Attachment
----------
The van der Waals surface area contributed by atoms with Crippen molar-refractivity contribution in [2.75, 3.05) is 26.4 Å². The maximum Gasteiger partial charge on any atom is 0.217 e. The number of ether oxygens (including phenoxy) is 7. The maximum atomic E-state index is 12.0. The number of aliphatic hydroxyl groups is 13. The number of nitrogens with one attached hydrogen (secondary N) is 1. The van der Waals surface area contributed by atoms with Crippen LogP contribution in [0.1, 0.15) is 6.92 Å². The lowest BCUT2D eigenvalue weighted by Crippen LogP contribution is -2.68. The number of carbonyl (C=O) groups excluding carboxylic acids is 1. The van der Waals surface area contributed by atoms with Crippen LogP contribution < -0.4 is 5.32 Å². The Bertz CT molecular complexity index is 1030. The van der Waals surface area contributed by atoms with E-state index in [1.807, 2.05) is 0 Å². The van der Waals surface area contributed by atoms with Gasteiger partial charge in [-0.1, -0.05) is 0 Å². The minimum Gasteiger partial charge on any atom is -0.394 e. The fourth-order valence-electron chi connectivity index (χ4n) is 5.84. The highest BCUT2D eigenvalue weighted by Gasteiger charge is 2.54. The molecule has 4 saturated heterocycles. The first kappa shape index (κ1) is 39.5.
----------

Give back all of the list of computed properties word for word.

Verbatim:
The van der Waals surface area contributed by atoms with Crippen molar-refractivity contribution in [2.75, 3.05) is 26.4 Å². The maximum Gasteiger partial charge on any atom is 0.217 e. The number of ether oxygens (including phenoxy) is 7. The maximum atomic E-state index is 12.0. The number of aliphatic hydroxyl groups is 13. The number of nitrogens with one attached hydrogen (secondary N) is 1. The van der Waals surface area contributed by atoms with Crippen LogP contribution in [0.1, 0.15) is 6.92 Å². The lowest BCUT2D eigenvalue weighted by Crippen LogP contribution is -2.68. The number of carbonyl (C=O) groups excluding carboxylic acids is 1. The van der Waals surface area contributed by atoms with Crippen LogP contribution < -0.4 is 5.32 Å². The Bertz CT molecular complexity index is 1030. The van der Waals surface area contributed by atoms with E-state index in [1.807, 2.05) is 0 Å². The van der Waals surface area contributed by atoms with Gasteiger partial charge in [-0.1, -0.05) is 0 Å². The minimum Gasteiger partial charge on any atom is -0.394 e. The fourth-order valence-electron chi connectivity index (χ4n) is 5.84. The highest BCUT2D eigenvalue weighted by Gasteiger charge is 2.54. The molecule has 4 saturated heterocycles. The first kappa shape index (κ1) is 39.5.